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Interview with “Great White” Director Martin Wilson

“Great White” director Martin Wilson ©Martin Wilson Films

I had the opportunity to speak with director Martin White on his latest film, Great White, which centers around a group of tourists who find themselves stranded at sea amidst the company of hungry, vicious sharks, paying homage to the classic creature-feature genre. Wilson discussed his inspiration for the movie, developing the story and characters, and the production process behind filming a feature-length project shot almost entirely at sea, and the many obstacles faced while braving the elements.

Film poster: “Great White”

Adam Vaughn: Congratulations on Great White!

Martin Wilson: Thank you very much!

AV: What was your inspiration for making the film?

MW: The great white is a very sinister presence in Australia, and I’ve always been inspired by such creature-features as Alien, Aliens and such. And setting up a film where you put these people in isolation in this big sort of epic landscape of water, where there’s a sense of “what lurks beneath,” I guess really intrigued me. We all thought there was potential for a roller-coaster-style movie being unleashed on the public.

AV: The film has a very intimate cast, with a small cluster of characters. What was the process for discovering the characters, and discovering the story that encompasses them?

MW: What we were trying to do with Great White was create a sense of suspense and action, firstly through the lens. We wanted to capture tropical/Northern Australia, this beautiful, beguiling Australian landscape, and juxtapose it to the water, and how beautiful and emerald green the water is (you almost want to take a dip), but what was lurking underneath was something far more dangerous. So there were all those elements to the landscape.

And then there’s the character of the ocean. We did that through actual whale sounds, which has a sad quality to it. So there’s a sense of the world of the ocean that we’re hurting, and what humans have done to the ocean (through several things), which showed that the sharks weren’t acting as monsters but it showed that their environment was changing. So they were kind of more so avenging the ocean.

l-r: Kimie Tsukakoshi, Katrina Bowden, Aaron Jakubenko, Tim Kano and Te Kohe Tuhaka in GREAT WHITE, an RLJE Films and Shudder release. Photo courtesy of RLJE Films and Shudder.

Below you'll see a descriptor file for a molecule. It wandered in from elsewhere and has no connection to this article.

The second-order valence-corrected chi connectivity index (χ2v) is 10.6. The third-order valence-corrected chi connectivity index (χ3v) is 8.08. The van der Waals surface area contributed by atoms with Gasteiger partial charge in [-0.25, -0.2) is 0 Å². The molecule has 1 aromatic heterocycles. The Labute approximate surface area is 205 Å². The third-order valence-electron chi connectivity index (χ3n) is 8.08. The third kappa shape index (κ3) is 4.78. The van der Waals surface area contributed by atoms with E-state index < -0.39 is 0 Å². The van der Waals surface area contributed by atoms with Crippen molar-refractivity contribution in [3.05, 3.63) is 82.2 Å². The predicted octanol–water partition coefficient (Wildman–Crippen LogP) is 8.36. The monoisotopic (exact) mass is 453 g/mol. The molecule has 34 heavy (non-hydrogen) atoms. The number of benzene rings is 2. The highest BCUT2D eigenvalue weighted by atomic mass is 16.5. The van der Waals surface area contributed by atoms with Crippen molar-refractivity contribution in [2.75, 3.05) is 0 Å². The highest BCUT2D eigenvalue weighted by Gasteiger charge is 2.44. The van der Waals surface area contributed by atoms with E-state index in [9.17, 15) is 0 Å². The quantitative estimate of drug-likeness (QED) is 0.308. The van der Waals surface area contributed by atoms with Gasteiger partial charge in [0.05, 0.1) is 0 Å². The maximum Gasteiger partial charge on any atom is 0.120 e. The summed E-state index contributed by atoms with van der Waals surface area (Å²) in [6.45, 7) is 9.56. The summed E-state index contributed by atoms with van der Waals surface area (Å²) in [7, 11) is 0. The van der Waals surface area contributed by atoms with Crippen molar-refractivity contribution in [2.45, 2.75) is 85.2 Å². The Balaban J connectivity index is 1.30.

In terms of working with the main actors/actresses, I was working with a group who really liked to find their own journeys. Charlie (played by Aaron Jakubenko) and Kaz (Katrina Bowden) form the main love story, and of course we wanted to have Joji (Tim Kano) and Michelle (Kimie Tsukakoshi) who represent an Asian element that pays homage to the vast amount of Japanese pearl divers in Australia that is still pertinent to the continent today.

AV: So, naturally, this was a film that took place on the ocean for a considerable amount of time. Did you guys film on the actual ocean?

MW: Yeah, there’s some really beautiful landscapes and views off the oceanfront of Northern Australia, so we absolutely wanted to film that beautiful natural scenery.

AV: From a production standpoint, did filming on and underneath the ocean bring up any complications or obstacles?

MW: Yeah, I think the hardest part was just tackling the elements and the wildlife in the area. We had about a 25-day window to shoot these sequences, and all the while filming you have the wind, the tides, the brutal sun, as well as all kinds of animals (jellyfish being a major encounter). So you’ve got all these elements you’re up against on a daily basis. And then there’s the element of filming in tanks underwater, where actors had to hold their breath for long periods of time and the crew filming underwater could get a sense of claustrophobia being in narrow tanks surrounded by water. So yeah, the elements were a huge obstacle.

l-r: Katrina Bowden and Aaron Jakubenko in GREAT WHITE, an RLJE Films and Shudder release. Photo courtesy of RLJE Films and Shudder.

AV: Absolutely! So now that the film is wrapped, were there any experiences that you will carry with you to future projects?

MW: It’s been said that films are made in pre-production and in preparation/planning. It’s a team game, and every person has a role to play in making the film possible. It galvanizes my thoughts on how important the process of making a film is, and bringing together people to work as a team to create a final product.


Adam Vaughn is a graduate of the Film & Moving Image program at Stevenson University, with a focus in Cinematography and Production. He also has a minor in Theater and Media Performance. Adam works as a freelance photographer and videographer, focusing his craft on creating compelling photographic and cinematic imagery. Adam is excited to join the Film Festival Today team and explore the world of cinema and visual arts.

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